The tip I have found that has worked for me is to plan out my year. Literally, write down all my hopes and dreams for this year.

Some questions I might ask myself: What classes do I wish to take, and why? What financial goal am I working towards? Maybe that's a large purchase, a vacation, or maybe it's starting to save for your golden years. This structure is also something I apply to my professional goals.


The biggest difference between success and failure is community. There has never been and never will be an accomplishment that is achieved without the effort and support of others. Some of the largest human advancements have been made as a team; the Moon Landing, Paved Roads and railways that span the globe, satellite systems that power communication systems, and the creation of weapon systems that have shaped world power; the examples are endless. Yet, so many people are "doing life" alone and without community, limited to only their perspective, drive, influence, and abilities.




 

Fall

Fall is next, a season full of change! We always look forward to the transition into fall, despite how much we cannot wait for the summer. The brutal heat has subsided. The hues are wonderful. I've stopped watering the gardens and lawn. Farewell, lawnmower!

In leadership, as in nature, fall is an excellent time to prepare for winter's impending return. Leaders frequently experience anticipation and pleasure during this season.


Fall is a season of eager anticipation! Anticipation for the holidays, football, a cozy fire, and my personal favorite Starbucks Pumpkin Spice Latte!


Fall is about reaping what you sow, reflection, and renewal. It's important to remember that you have earned your rewards or lack thereof. When we spend our time wisely, we learn from our experiences and grow stronger from them.


Tip: If leaders only encounter the summer's adrenaline or the winter's darkness, they are unlikely to succeed in the long run. Keeping a helthy reminder of the purpose each season holds can empower positive progression in any season.

Fall is a season of stability and consistency. I recently talked with a leader who has held a senior position within the United States Air Force, serving over 20 years! He told me that although his attention had shifted from his professional growth to assisting others to do the same, he was still extremely motivated and excited about what the future holds! In other words, he was enthusiastic and satisfied. Fall frequently has that feeling.




 

Winter

Winter has finally arrived. During this time, the level of investment into the growth and development of my lawn fades. Beyond shoveling the snow from the sidewalk and driveway, I am in cruise control mode until the spring.


Everything seems to be dead during the winter. It's simple to believe that nothing is left after several months of ice, snow, wind, and darkness. It's lifeless and silent. But it's not. Life is beneath the surface of everything, even when some things become inactive. Winter is the resting season. It’s time to reflect on the past year and plan for the future. It’s time to prepare for next year and enjoy the fruits of your labor.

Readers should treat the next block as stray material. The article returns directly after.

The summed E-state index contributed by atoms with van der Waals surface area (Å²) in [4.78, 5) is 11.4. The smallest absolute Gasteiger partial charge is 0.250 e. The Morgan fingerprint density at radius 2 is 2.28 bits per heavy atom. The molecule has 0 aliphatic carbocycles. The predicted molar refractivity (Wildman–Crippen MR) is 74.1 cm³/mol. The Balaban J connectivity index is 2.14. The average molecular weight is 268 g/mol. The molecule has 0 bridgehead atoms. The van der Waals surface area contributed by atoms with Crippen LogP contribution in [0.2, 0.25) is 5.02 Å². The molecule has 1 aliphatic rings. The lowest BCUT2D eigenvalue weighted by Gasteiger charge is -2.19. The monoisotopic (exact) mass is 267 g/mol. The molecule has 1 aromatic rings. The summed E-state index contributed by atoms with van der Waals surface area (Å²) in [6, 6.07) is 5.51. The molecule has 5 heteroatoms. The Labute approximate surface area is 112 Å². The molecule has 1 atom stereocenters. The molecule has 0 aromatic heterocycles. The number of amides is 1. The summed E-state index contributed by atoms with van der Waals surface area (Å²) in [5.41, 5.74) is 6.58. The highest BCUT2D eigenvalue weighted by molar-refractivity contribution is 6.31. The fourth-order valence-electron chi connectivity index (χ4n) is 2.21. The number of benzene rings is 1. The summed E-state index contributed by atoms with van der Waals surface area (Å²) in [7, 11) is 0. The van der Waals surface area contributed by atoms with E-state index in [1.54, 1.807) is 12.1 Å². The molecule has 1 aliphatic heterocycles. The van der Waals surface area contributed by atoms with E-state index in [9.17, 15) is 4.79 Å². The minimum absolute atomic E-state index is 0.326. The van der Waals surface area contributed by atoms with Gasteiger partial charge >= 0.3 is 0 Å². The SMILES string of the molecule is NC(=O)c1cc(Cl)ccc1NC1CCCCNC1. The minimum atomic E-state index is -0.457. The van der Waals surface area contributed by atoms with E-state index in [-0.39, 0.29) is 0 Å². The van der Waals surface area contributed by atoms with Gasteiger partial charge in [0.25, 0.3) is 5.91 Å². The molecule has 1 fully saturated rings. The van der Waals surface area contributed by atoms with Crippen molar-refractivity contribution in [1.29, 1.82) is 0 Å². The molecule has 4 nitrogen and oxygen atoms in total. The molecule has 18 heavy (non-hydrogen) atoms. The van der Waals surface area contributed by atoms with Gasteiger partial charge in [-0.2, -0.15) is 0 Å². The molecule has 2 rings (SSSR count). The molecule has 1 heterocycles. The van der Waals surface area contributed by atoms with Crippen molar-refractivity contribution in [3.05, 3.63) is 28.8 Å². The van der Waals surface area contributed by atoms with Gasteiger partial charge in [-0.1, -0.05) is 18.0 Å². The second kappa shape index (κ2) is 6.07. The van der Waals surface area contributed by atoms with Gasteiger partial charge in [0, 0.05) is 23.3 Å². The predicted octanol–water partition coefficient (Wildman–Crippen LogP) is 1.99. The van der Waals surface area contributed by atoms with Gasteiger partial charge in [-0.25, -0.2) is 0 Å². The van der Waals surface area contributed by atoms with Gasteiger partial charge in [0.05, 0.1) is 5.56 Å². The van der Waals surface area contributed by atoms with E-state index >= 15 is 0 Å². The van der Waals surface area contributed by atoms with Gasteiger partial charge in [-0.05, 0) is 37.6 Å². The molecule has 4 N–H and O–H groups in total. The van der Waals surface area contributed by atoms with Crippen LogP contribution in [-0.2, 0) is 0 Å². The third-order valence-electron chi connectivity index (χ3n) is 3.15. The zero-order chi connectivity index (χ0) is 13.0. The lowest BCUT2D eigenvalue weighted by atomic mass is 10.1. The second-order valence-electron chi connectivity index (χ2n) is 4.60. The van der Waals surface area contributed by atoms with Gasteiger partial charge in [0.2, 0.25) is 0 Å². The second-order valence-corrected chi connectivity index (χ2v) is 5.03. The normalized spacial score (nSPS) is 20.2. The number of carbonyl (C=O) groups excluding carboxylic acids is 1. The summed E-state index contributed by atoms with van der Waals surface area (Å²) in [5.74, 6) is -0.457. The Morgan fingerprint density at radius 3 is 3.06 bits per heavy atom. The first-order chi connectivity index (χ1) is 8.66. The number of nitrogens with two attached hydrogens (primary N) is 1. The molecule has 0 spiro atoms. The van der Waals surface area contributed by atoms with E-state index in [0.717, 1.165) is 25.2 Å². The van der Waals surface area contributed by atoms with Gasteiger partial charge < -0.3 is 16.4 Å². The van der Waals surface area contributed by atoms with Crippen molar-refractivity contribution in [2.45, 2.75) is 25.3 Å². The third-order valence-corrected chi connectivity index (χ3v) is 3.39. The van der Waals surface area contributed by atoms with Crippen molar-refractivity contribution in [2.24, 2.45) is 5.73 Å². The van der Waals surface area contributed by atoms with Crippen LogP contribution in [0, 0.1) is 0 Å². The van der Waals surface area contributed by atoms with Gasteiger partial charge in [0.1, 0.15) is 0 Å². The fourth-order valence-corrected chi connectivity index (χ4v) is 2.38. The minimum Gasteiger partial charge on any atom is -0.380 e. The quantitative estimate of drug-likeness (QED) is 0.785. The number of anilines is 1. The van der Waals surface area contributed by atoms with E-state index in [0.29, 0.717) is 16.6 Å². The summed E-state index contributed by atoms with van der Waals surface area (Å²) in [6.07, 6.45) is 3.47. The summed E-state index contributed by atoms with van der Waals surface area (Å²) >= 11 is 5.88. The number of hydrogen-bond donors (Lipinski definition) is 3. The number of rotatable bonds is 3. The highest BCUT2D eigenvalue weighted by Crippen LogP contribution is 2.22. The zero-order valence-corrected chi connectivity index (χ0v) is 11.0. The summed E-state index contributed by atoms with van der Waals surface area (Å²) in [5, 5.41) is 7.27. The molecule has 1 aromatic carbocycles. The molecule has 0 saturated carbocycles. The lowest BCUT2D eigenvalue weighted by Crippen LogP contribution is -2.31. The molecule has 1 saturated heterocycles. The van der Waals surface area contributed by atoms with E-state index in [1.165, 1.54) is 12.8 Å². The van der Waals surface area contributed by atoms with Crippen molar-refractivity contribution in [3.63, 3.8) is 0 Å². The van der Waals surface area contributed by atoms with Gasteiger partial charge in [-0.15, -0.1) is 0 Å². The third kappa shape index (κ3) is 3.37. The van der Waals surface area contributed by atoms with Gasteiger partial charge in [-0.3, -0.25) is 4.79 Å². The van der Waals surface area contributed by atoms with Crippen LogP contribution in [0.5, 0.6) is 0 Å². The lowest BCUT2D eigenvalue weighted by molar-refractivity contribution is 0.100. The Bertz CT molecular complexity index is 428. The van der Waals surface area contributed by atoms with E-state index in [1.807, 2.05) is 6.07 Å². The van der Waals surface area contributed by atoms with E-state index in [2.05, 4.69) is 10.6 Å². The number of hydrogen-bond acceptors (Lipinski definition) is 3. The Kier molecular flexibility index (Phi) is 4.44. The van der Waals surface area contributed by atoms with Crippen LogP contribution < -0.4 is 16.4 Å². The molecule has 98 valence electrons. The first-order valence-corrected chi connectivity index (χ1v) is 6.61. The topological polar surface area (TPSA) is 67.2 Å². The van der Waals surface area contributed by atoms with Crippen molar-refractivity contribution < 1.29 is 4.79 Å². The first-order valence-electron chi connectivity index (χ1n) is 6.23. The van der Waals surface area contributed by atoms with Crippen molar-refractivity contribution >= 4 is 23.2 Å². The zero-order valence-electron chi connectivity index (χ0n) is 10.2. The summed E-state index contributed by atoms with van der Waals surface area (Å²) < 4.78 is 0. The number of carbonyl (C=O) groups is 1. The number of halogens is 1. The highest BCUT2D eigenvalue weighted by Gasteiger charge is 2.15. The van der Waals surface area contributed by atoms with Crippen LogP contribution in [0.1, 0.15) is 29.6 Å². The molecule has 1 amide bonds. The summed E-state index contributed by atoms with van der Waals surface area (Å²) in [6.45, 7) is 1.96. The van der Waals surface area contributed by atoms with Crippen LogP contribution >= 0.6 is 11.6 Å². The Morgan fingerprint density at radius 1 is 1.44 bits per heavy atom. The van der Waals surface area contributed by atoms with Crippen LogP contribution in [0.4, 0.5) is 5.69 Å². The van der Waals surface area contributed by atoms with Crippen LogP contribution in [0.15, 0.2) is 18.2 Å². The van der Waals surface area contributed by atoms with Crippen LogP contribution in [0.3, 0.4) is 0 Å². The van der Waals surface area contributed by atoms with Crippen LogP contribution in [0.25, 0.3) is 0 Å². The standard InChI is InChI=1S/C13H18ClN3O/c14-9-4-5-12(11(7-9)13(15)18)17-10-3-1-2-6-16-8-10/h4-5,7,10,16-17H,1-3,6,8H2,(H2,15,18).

For leaders, the same holds true. You can feel sad, defeated, unsure, and lacking in both confidence and fresh ideas. However, winter can be crucial in a leader's development. It reminds us of our limitations and dependence, which is something we truly need to be reminded of from time to time.


When I was teaching Airman Leadership School, my friend Garrett Murray would get up at 4 am every morning and run. He did this every day, no matter what weather or conditions we had outside (many days with snow). When I went jogging with him one morning, I asked why he ran so early in the morning and in the worse of conditions– after all, there wasn’t any reason to be up that early unless you were training for something specific like a marathon or triathlon. His answer was simple: “If I run late at night when most people are asleep, or when it's easy, or even when I want to then it doesn’t count as exercise!”

Tip: Hard work outpaces the feelings of low motivation, doubt, and uncertainty.

In other words: he wanted his workouts to count – to mean something beyond just burning calories or getting his heart rate up temporarily. Which is another way of saying, “I want my exercise regimen to feel purposeful. Having a purpose, or even generating some yourself, makes the difference in the harder times. Purpose gives us hope, hope then powers our dreams, and our dreams fuel our purpose. This cycle only works when all three portions are in equal concert with each other.




 

The Seasons of Leadership are intended to be a springboard for your own thinking and discovery. This is just the starting place. The Seasons are intended to help you get deeper into your personal style of leadership and how it impacts your personal and professional life. The various seasons are meant to keep leadership fresh and invigorating both for the good of the people being led and the leader. Think about how this concept can help you, what resonates with you, what sticks out, and how you can integrate these ideas into your life!


 

Want to explore this topic further? Join Lenny Carley and Me in a conversation that spans a lifetime full of seasons and the adventures that laced each one.


 

Until next time! Climb Together!